Wednesday, May 7, 2008


Merotai to have wildlife rehabilitation centre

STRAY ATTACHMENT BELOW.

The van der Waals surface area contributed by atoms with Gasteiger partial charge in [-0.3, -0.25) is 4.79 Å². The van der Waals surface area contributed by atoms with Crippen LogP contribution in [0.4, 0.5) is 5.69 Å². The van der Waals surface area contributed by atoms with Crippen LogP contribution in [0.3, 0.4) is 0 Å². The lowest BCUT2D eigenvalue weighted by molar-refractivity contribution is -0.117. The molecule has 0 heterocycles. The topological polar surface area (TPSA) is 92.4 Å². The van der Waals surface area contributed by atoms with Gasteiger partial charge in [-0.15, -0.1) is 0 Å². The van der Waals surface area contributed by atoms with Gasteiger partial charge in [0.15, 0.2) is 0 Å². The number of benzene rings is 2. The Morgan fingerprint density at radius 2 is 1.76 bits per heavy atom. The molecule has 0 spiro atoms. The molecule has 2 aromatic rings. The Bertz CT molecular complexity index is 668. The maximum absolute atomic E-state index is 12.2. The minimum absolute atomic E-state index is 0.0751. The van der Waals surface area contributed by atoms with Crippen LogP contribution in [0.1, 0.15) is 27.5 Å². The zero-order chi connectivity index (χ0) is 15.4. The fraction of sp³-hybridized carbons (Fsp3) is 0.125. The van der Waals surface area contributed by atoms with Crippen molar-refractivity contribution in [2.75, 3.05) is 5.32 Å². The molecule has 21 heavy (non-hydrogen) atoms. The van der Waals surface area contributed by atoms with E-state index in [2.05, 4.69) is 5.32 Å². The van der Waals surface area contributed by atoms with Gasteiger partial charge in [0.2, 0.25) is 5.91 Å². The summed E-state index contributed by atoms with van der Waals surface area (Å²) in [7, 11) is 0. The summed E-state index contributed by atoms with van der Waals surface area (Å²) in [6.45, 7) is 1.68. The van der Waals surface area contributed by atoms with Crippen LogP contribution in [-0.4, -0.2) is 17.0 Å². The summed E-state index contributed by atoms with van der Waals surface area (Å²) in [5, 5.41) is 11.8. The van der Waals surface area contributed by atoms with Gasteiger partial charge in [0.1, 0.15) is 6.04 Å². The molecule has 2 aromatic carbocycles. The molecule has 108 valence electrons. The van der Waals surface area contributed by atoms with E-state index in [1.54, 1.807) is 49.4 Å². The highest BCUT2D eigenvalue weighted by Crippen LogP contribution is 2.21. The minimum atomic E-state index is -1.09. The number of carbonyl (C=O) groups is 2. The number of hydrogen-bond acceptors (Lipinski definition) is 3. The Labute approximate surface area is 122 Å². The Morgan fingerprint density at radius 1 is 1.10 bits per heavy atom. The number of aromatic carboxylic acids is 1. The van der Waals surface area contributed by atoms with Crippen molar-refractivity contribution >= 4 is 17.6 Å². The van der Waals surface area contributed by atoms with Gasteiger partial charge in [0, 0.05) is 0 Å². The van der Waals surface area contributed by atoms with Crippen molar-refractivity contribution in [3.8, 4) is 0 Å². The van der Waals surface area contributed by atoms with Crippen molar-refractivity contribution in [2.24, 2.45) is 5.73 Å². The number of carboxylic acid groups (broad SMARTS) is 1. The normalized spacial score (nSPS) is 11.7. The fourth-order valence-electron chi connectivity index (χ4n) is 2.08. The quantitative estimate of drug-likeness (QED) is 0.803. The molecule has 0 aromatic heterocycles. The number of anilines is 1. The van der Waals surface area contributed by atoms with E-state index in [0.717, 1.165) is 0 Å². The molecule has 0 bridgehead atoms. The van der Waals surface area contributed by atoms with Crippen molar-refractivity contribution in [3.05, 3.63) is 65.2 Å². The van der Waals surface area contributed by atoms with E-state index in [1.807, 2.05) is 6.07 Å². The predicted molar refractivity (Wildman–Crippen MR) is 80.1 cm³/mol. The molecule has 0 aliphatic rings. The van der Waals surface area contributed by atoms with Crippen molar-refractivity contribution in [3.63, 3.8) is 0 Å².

MEROTAI is rich in tourism products which can be exploited to attract tourists and at the same time open up opportunities for the locals to generate incomes. Its Assemblyman, Pang Nyuk Ming, said it is his intention to see his constituency and Tawau be developed into important tourism areas as both are slightly lagging behind in the development of the State’s tourism sector. Other than having the world’s tallest tropical tree at 88.34 metres, the area also has beautiful and breathtaking waterfalls such as the one in Tawau Hills Park and the yet-to- be-explored one at Kampung Ulu Iban. “We also have endangered animals here such as the pygmy elephants and proboscis monkeys, both are huge tourist attraction,” he said when debating on the State Governor’s policy speech on the fourth day of the State Assembly sitting yesterday. Pang said he is in the midst of setting up a wildlife rehabilitation centre in Merotai with the main aim to serve as a sanctuary for the pygmy elephants which are losing their habitat to logging activities and oil palm plantations. “A World Wildlife Federation (WWF) survey in 2003 discovered that the pygmy elephants in Borneo are a sub-species which is the smallest in the world and they number less that 1,000. I am confident that with the rehabilitation centre at Ulu Kampung Iban Iandau, the pygmy elephants will be synonymous to Merotai and Tawau just like the orangutans in Sepilok which is world famous for its rehabilitation and protection of the animals,” he said. Pang said he would also be developing the homestay and ‘one village one product’ programme in the constituency for tourists to learn more and enjoy the culture of the people here. Through the ‘one village one product’ programme, he said it would provide the locals with the opportunity to generate an income from the handicrafts and traditional cakes that they made under the programme. “I hope the relevant authorities, especially the State Tourism, Culture and Environment Ministry and the Federal agencies will support me,” he said, adding development of the tourism sector would be the catalyst to the socio-economy development of Tawau and its residents. Pang also touched on the youth development in his constituency as Merotai also has its share of problems affecting the younger generation such as drugs and unemployment. He quoted the problems faced by residents in Taman Semarak where youths there have been reported to be involved in drugs and fighting. “Of course there are other areas in Merotai which have the same problems but it cannot be denied that Taman Semarak which has 3,000 houses, is facing challenges because of these social ills. Those involved were hauled up by the police but many were released,” he said. He pointed out that parents are to be blamed because they always defend their children’s actions. “Parents should realise that the action taken on their children by the law enforcers is for the good of their future,” he said. Pang suggested that deterrent action should be taken against these delinquents. First- time offenders can be left off with a warning but repeat offenders must be sent to juvenile centres so that they can be rehabilitated. He also urged the Youth and Sport Ministry to consider setting up a park for extreme sports near the Tawau Sports Complex with facilities for activities such as rock climbing, paintball and skateboarding so that youths would not get involved in unbeneficial activities. Pang also pointed out to the House about the daily traffic congestion from the old airport and Jalan Kuhara/Hot Springs roundabouts to Jambatan Putih. He suggested the Government look seriously into widening the roads in the affected areas into dual carriageways. “There are not less then 10,000 houses in the area and the existing road is the main route for parents to send their children to the 10 schools located in the vicinity. The problem will get worse as the number of housing estates along the road increases,” he said. Pang also appealed to the Government to repair the 20-kilometre Jalan Merotai/ Landau which is always flooded during the rainy season and this causes a lot of inconvenience to smallholders along the road as they are unable to transport their produce to the town. About 300 families in the area will stand to benefit from the upgrading of the road which would also help realise the setting up of the rehabilitation centre in Ulu Kampung Iban Landau. On the issue of disrupted water supply in Merotai, Pang stressed that factors such as water theft and damaged pipes had contributed to the problem. “I don’t think that I am wrong when I say that those who steal water are usually people residing in squatter colonies and this activity should not be allowed to continue as it is not fair to consumers who are paying for water,” he said, adding that water theft also contributes to low water pressure. “Deterrent action must be taken on water thieves so that those with intention to do so will have second thoughts,” he said.